Bye-bye b7!

The chord diagram shows a D7 chord with its minor 7th on the 1st fret of the b-string. The spot shows a 7. Sounds reasonable, doesn't it?

But some users asked me why I just write a 7 instead of a b7, as they have seen in countless theory books and chord diagrams on other sites and apps.

Let me explain where the b7 can be found and why you don't find any b7 in Oolimo's chord diagrams.

There are three kinds of sevenths
diminished 7th - minor 7th - major 7th

The basic concept of naming intervals in scales

The basic idea of naming intervals in scales is to clearly differentiate between major and minor intervals.

In scales
with a
The 7th is
defined as
major 7th7
minor 7thb7
diminished 7thbb7

Major intervals (major 2nd, major 3rd, major 6th, major 7th) and perfect intervals (perfect 4th, perfect 5th) are written unsigned (2, 3, 4, 5, 6, 7).

The minor, diminished or augmented variants are prefixed with the according accidentals.

That's actually great and comprehensible and helps to understand the concept of pefect, major and minor, augmented and diminished intervals in scales.

Here is how 7ths are represented in chord symbols

The basic idea of naming chords is to create chord symbols that are clearly distinguishable at first glance.

In chords
with a
The 7th is
represented as
major 7thmaj7△7
minor 7th7
diminished 7thdim7○7

You may also find other variants of those chord symbols (not recommended), like e.g. MA7 or j7 for maj7.

This way of writing avoids the question, what an accidental would refer to, if a minor or diminished 7th was notated with accidentals. A Db7, would it be a D chord with a b7 or a Db chord with a 7 (which would mean a major 7th in that case)?

It's very obvious, that the different writings are likely to cause confusion.

How the 7ths appear in different music theory (jazz harmony) books

As if this wasn't confusing enough, let me confuse you even more!

Especially jazz harmony books are dealing with chords and their associated scales. I own a handful of harmony books and found out that most of them have their own way of adapting the interval names to their modern chord symbol representatives. It may work well inside each book, but looking up things in different books, on websites and apps may turn into total confusion. It's hard to believe what I found!

maj7, △7maj777M7M7
dim7, ○7dim7bb7○7bb7b7

Interval names on Oolimo

Chord diagrams and explanations on chords simply help to find and learn the components that together form the chord, named with its specific chord symbol. Knowing where each component can be found in the chord shape will enable you to modify or extend the chord easily by yourself.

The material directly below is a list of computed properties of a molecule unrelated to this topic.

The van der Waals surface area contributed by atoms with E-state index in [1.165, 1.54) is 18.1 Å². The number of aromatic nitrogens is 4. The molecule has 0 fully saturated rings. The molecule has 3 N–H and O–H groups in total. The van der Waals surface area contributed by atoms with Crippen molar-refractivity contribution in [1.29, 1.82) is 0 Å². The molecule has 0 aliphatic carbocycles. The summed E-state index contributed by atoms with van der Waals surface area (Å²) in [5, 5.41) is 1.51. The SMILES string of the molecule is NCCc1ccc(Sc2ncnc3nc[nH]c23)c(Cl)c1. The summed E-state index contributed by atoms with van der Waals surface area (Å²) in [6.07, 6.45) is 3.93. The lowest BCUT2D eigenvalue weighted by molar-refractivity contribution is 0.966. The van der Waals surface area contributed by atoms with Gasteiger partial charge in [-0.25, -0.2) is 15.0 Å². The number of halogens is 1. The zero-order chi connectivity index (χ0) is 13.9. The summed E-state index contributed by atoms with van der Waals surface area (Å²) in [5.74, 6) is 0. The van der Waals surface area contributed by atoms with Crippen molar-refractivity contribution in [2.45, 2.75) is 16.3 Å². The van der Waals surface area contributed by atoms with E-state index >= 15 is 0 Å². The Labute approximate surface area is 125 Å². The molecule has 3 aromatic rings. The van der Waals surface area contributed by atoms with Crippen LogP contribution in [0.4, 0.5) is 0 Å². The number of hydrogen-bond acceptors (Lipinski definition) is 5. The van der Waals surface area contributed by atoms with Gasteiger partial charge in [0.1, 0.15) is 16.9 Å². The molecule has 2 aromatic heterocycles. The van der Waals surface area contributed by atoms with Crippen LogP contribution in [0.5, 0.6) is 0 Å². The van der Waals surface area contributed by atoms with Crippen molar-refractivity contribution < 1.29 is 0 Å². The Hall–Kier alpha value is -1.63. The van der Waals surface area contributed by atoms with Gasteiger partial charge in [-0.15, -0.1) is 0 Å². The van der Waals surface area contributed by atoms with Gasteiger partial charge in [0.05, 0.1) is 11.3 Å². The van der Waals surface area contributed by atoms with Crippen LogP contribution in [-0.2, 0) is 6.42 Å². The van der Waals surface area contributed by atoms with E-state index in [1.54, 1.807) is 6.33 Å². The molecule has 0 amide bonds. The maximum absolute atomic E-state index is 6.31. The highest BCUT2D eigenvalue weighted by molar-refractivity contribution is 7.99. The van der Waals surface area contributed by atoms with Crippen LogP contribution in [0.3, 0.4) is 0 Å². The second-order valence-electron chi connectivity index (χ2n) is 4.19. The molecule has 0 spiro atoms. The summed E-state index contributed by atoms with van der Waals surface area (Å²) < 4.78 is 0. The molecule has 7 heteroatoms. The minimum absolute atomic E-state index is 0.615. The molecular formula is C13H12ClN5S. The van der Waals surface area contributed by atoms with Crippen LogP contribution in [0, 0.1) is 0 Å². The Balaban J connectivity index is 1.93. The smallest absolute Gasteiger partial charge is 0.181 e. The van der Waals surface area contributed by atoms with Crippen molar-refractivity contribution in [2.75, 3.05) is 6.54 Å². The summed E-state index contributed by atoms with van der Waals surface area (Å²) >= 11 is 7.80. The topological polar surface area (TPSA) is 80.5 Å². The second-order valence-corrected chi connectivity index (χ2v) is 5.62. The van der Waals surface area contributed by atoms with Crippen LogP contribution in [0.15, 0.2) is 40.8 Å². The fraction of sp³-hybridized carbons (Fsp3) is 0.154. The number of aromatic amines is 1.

For this purpose it seems to me to be the best way to display the intervals in the chord diagram the way they relate to their representatives* in the chord symbol.

Oolimo names intervals the way they are represented in modern chord symbols
in case of sevenths dim7, 7 or maj7

*) Not neccessarily exactly as they appear. For example a minor 3rd is displayed as m3 (instead of b3) in the chord diagram. It is the component, that is reflected as an "m" (or - when prefering icons) in the chord symbol. The 3 itself doesn't appear at all in the chord symbol. m (or the minus icon) stands for m3.


There are obviously no strict rules or laws, but there is a universal logic that always adapts to whatever an author has defined as convention. By modifying the interval names from 7 to M7, or bb7 to ○7, the straight road of absolute interval naming has already been left towards modern chord nomenclature.

Many users have the potential to learn a lot here, even if they didn't study music theory books before. Those would probably be just confused, if the 7th of a G7 chord was named b7 and the 7th of a Gmaj7 chord would be displayed as 7. The confusion could maybe even lead to misinterpretations like e.g. Ab7 being seen as A major chord with a minor 7th (A plus b7) or writing an Fmaj7 chord erroneously F7.

I want to shake off the yoke that the mismatch between absolute scale intervals and chord symbols imposed on us. We are basically talking about chords here and there's no need to keep naming the minor 7th "b7", as maj7, 7 and dim7 are clearly distinguishable.

The "absolute interval" naming formula "number 1 to 7, optionally prefixed by accidentals (b,#,bb)" should not be considered as irrelevant though. It is great for the basic understanding of intervals and should be learned along with the first contact with notes and scales, before even dealing with chords symbols.

"7" in chord diagrams and explanations on Oolimo
always stands for a minor 7th

P.S: Scales are also used to make you hear the chords and chord progressions when playing melodies or improvising over chords. By emphasizing certain chord tones the scales can be seen as "horizontal chords".